Drinking within recommended limits is highly prevalent in much of the world, and strong epidemiological associations exist between moderate alcohol consumption and reduced risk of several major chronic diseases, including coronary heart disease and diabetes with an elevated risk for breast cancer. In many cases, plausible biological mediators for these associations have been identified in randomised trials, but gold standard evidence that moderate drinking causes or prevents any chronic disease remains elusive and important concerns about available evidence have been raised. A review published in Alcoholism, Clinical and Experimental Research argues that a long-term trial of moderate drinking is no longer beyond consideration. The authors present potential lessons learned for such a trial and discuss key features to maximise its feasibility and value.
The review considers how clinical investigators have now successfully completed randomised trials of complex nutritional interventions in a variety of settings. For example, The Lyon Heart Study, where participants were educated to modify their diet to increase their intake of bread, green and root vegetables and fish and fruit and replace red meat with poultry and use a modified margarine and the PREDIMED trial , which required participants to adopt either a Mediterranean diet or a low fat diet. In addition, trials of alcohol consumption itself of up to 2 years duration study have been conducted by Israeli researchers among diabetic adults.
The authors suggest that previous trials of both alcohol consumption and other nutritional interventions offer specific, practical lessons for the design and conduct of a trial. They highlight that complex trials over many years can and should be carried out. Previous trials suggest that a longterm trial of alcohol consumption is feasible when those beverages trialled are those most culturally acceptable to the study population and where participants are asked to consume quantities not widely different from their normal pattern of drinking. Most of the successful trials have provided participants with more support than just advice. The authors also note that the successful long term dietary and alcohol trials have recruited individuals at an above average risk for the end point under investigation, which requires smaller sample sizes and might also recruit participants with a greater personal investment is the trial’s success.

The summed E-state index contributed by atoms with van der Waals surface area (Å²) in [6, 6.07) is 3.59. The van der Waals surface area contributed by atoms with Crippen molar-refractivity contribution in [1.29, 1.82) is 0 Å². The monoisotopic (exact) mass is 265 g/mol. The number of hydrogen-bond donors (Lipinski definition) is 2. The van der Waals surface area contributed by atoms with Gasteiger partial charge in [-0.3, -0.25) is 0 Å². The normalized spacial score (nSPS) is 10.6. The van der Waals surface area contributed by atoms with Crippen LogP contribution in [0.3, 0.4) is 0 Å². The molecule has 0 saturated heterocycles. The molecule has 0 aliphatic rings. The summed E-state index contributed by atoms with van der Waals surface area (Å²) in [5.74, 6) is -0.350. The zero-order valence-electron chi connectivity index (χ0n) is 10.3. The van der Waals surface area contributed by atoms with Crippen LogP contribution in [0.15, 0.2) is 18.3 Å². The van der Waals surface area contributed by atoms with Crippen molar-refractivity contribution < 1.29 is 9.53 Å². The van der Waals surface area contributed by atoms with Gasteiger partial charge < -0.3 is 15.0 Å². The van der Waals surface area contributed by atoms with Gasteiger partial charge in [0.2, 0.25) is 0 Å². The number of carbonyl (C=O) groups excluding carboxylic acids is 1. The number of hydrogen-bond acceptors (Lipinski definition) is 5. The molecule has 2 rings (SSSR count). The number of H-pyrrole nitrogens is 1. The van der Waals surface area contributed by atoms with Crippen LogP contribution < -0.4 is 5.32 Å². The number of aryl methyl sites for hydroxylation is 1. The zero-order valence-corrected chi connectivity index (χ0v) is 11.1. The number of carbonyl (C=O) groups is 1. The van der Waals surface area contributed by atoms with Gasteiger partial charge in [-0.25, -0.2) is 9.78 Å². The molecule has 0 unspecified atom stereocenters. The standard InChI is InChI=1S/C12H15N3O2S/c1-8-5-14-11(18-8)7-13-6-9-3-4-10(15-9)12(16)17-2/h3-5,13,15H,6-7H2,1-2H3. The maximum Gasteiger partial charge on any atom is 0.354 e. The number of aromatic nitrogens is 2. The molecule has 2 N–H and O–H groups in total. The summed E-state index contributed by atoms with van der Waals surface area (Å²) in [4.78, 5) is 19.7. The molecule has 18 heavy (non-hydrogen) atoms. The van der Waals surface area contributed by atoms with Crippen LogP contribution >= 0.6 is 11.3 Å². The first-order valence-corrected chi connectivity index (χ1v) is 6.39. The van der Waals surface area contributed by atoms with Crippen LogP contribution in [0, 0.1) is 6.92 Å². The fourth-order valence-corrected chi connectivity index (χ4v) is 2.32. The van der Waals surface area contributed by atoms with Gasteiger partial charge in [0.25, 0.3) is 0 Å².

Finally, existing clinical trials and epidemiological evidence provides useful insight into the end points that a clinical trial of moderate drinking might be best poised to tackle; High density lipoprotein cholesterol (HDL-C) has served as a marker for adherence in nearly all feeding studies of alcohol consumption and differences between abstainers and alcohol consumers become observable within a few week.
The authors argue that “Epidemiological studies also suggest that coronary heart disease and diabetes represent the most plausible improved end points for a trial of moderate drinking, with somewhat weaker evidence for ischemic (but not haemorrhagic stroke); a composite outcome of major cardiovascular events similar to that used in pharmaceutical trials appears sensible. Safety signals to be studied should include hypertension, injury and breast cancer.”
Source: Moderate alcohol consumption and chronic disease: The Case for a Long-Term Trial. Kenneth J. Mukamal, Catherine M. Clowry, Margaret M. Murray, Henk F.J. Hendriks, Eric B. Rimm, Kaycee M. Sink, Clement A. Adebamowo, Lars O. Dragsted, P. Scott Lapinski, Mariana Lazo, and John H. Krystal. Alcoholism: Clinical and Experimental Research, published early online 30 September 2016.